Jacob Fowler was a Montauk Indian whose life was dramatically shaped by Samson Occom, his brother-in-law. Occom taught Jacob when he was a child, and in 1762, Jacob followed his older brother David Fowler to Moor's. After three years he was approved as an usher in the 1765 examination, and in 1766 he went to assist Samuel Johnson at Canajoharie. He taught among the Six Nations until at least mid-1767. In early 1770, Occom procured him a job teaching at Mushantuxet through the Boston Board of the Society in Scotland for Propagating Christian Knowledge. Jacob taught and preached among the Pequots at Mushantuxet and Stonington until 1774, when Wheelock hired him to teach at Moor's, which had relocated to Hanover, NH as a complement to Dartmouth College. During this time, Jacob also assisted Joseph Johnson with efforts to rally the New England Christian tribes for a move to Oneida territory (the Brothertown Movement). By 1776, there were no Indians enrolled in Moor's and Jacob moved on to serve Governor John Trumbull of CT as a messenger to the Six Nations during the Revolution. After the Revolution, he continued organizing the Brothertown Movement and was among those who initially emigrated in 1784. He was elected clerk at Brothertown, and died sometime in the spring of 1787.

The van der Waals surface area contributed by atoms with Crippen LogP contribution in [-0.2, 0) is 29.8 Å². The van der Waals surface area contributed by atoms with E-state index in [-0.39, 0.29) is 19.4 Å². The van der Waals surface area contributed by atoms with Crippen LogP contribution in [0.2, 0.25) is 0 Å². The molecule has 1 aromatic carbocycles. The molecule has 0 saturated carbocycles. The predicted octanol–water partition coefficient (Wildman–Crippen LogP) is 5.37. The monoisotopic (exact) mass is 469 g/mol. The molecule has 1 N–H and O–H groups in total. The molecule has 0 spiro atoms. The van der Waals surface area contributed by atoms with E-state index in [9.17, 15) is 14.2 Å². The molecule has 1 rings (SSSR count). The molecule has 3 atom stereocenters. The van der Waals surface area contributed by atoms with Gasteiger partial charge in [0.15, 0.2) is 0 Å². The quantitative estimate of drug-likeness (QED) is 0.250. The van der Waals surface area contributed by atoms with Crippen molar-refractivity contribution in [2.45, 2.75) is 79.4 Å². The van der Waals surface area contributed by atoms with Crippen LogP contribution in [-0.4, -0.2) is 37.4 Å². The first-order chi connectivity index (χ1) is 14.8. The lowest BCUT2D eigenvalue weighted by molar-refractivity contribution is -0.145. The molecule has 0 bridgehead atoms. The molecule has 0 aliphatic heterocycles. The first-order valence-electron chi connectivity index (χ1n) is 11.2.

Moses was a Mohawk Indian and Wheelock student who was part of the mission to the Canajoharie, Onaquaga, and Cherry Valley areas from 1765-1766. He taught the displaced Oneidas under Good Peter and Isaac Dakayenensere at Lake Otsego (next to Cherry Valley), along with Smith and Gunn. He taught reading and writing to between eight and 12 students. Although Joseph Woolley was initially supposed to teach this school, he fell ill and Moses replaced him. Moses also subbed for Woolley when Woolley visited the Tuscaroras. Like the other schoolteachers, Moses left over the winter of 1765 and returned to Wheelock, but he was back at Canajoharie by the next fall to teach with Samuel Johnson and Jacob Fowler. Theophilus Chamberlain speculated they could set up a third school for Moses, but this did not come to pass because by December 1st, less than a month after Chamberlain’s letter, Moses had traveled to Wheelock and back to Fort Hunter delivering letters. The Indians at Fort Hunter would not take him as a teacher because they preferred Johnson and distrusted unknown teachers after their experience with Hezekiah Calvin (according to Johnson). Moses appears to have continued working in the area, because in 1768 he refused Aaron Kinne’s request that he act as interpreter.